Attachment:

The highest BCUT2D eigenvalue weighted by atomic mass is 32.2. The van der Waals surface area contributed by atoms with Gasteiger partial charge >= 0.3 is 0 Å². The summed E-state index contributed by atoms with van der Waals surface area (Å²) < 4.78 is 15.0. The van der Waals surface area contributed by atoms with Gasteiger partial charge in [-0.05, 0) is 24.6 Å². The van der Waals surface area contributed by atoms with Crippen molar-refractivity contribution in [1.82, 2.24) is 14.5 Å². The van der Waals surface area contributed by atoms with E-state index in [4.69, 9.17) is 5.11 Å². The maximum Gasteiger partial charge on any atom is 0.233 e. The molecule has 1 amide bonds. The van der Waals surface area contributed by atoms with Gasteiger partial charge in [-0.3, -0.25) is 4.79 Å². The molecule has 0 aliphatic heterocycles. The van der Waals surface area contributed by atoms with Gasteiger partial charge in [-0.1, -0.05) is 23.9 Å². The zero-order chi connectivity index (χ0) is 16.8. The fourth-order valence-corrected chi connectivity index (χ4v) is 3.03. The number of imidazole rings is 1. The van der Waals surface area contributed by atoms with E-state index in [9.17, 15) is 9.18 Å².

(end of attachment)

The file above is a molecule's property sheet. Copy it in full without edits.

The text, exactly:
The highest BCUT2D eigenvalue weighted by atomic mass is 32.2. The van der Waals surface area contributed by atoms with Gasteiger partial charge >= 0.3 is 0 Å². The summed E-state index contributed by atoms with van der Waals surface area (Å²) < 4.78 is 15.0. The van der Waals surface area contributed by atoms with Gasteiger partial charge in [-0.05, 0) is 24.6 Å². The van der Waals surface area contributed by atoms with Crippen molar-refractivity contribution in [1.82, 2.24) is 14.5 Å². The van der Waals surface area contributed by atoms with E-state index in [4.69, 9.17) is 5.11 Å². The maximum Gasteiger partial charge on any atom is 0.233 e. The molecule has 1 amide bonds. The van der Waals surface area contributed by atoms with Gasteiger partial charge in [-0.3, -0.25) is 4.79 Å². The molecule has 0 aliphatic heterocycles. The van der Waals surface area contributed by atoms with Gasteiger partial charge in [-0.1, -0.05) is 23.9 Å². The zero-order chi connectivity index (χ0) is 16.8. The fourth-order valence-corrected chi connectivity index (χ4v) is 3.03. The number of imidazole rings is 1. The van der Waals surface area contributed by atoms with E-state index in [9.17, 15) is 9.18 Å².